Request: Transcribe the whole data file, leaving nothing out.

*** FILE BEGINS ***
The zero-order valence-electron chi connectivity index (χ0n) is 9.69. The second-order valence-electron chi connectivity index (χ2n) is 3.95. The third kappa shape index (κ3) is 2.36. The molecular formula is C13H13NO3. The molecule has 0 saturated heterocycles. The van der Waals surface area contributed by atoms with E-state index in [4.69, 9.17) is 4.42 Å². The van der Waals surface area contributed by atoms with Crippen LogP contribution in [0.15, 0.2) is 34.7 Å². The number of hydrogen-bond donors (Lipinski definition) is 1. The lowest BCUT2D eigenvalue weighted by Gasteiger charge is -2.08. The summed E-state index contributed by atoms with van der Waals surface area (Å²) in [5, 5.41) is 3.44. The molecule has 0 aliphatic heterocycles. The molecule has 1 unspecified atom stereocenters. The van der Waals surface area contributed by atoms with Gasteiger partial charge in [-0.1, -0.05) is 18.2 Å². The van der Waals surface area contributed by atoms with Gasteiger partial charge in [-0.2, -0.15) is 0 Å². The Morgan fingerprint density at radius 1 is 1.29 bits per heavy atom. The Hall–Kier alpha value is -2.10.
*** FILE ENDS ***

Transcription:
The zero-order valence-electron chi connectivity index (χ0n) is 9.69. The second-order valence-electron chi connectivity index (χ2n) is 3.95. The third kappa shape index (κ3) is 2.36. The molecular formula is C13H13NO3. The molecule has 0 saturated heterocycles. The van der Waals surface area contributed by atoms with E-state index in [4.69, 9.17) is 4.42 Å². The van der Waals surface area contributed by atoms with Crippen LogP contribution in [0.15, 0.2) is 34.7 Å². The number of hydrogen-bond donors (Lipinski definition) is 1. The lowest BCUT2D eigenvalue weighted by Gasteiger charge is -2.08. The summed E-state index contributed by atoms with van der Waals surface area (Å²) in [5, 5.41) is 3.44. The molecule has 0 aliphatic heterocycles. The molecule has 1 unspecified atom stereocenters. The van der Waals surface area contributed by atoms with Gasteiger partial charge in [-0.1, -0.05) is 18.2 Å². The van der Waals surface area contributed by atoms with Gasteiger partial charge in [-0.2, -0.15) is 0 Å². The Morgan fingerprint density at radius 1 is 1.29 bits per heavy atom. The Hall–Kier alpha value is -2.10.